Cardiac Rehab is Underutilized
Heart disease tops the list of chronic diseases resulting from aging. It is one of the most under diagnosed diseases in women, with more women dying from heart disease than breast cancer. By age forty, one in two individuals are diagnosed with high blood pressure which contributes to heart disease. Other risk factors include high cholesterol, diabetes, obesity and a sedentary lifestyle. A healthy heart benefits the body in more ways than you might imagine.
So why after major heart surgery is rehabilitation not always recommended for individuals who would benefit from disease management programs and cardiac rehab? Individuals having a hip replacement or experiencing a stroke may recognize the benefits of physical rehabilitation which is almost always recommended. But cardiac rehab is not as frequently discussed with heart patients. Recommendations typically come from physicians and are influenced by physical therapists, nurses, case managers and others. This is one area where those with influence can and should do a better job of making the recommendation for cardiac rehab.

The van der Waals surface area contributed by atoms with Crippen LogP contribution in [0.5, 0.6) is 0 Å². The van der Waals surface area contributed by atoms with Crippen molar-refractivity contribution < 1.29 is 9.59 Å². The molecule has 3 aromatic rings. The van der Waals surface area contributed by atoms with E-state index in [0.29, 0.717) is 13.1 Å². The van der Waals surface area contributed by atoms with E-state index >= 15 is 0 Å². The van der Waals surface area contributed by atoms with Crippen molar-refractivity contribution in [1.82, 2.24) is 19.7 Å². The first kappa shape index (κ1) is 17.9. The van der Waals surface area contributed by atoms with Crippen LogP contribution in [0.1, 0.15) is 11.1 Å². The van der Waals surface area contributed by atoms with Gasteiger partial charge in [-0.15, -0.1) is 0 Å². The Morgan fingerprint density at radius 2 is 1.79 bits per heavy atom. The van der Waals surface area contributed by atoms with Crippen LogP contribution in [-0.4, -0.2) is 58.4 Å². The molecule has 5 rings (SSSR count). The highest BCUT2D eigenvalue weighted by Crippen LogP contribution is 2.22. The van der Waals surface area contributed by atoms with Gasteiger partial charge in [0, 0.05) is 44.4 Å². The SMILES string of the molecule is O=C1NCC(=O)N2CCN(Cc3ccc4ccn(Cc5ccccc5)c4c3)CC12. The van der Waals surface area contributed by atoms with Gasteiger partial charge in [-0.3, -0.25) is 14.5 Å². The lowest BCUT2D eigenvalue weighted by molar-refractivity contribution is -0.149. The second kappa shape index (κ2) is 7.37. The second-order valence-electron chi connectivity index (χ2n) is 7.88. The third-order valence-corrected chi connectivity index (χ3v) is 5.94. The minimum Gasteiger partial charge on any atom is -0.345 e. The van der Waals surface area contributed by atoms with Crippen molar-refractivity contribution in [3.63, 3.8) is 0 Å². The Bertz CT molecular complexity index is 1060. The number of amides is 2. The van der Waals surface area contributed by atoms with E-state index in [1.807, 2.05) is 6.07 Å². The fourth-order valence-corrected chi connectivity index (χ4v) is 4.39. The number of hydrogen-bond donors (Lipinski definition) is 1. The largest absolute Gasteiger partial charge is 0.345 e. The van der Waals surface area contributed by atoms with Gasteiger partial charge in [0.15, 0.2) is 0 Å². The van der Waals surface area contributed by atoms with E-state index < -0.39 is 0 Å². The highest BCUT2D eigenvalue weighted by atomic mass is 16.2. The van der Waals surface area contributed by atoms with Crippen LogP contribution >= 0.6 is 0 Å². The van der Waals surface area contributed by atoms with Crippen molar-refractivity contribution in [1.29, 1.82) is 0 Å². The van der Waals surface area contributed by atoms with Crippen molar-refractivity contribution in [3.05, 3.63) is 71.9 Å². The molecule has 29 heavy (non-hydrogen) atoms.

This is also an area where consumers must know what questions to ask to advocate for care. Cardiac rehab is designed to reduce the risk of further heart damage while an individual returns to a life as normal as possible. It includes heart strengthening exercise in addition to nutrition and stress counseling and social support. Research indicates that the degree to which a physician recommends cardiac rehab effects the degree to which patients will participate in the program.
Medicare and most private insurance pay for rehabilitative therapies. Disease management programs educate about risks for heart disease. Evidence shows that cardiac rehab can reduce the risk of death from a second heart attack by as much at thirty percent. Spread the news by discussing the benefits of cardiac rehab with others and if you have heart disease, or any chronic health condition, ask your physician about disease management programs and rehabilitative therapy.
Reference: Brink, Susan. Few patients get cardiac rehab care. Denver post 11/5/07 p 5F.
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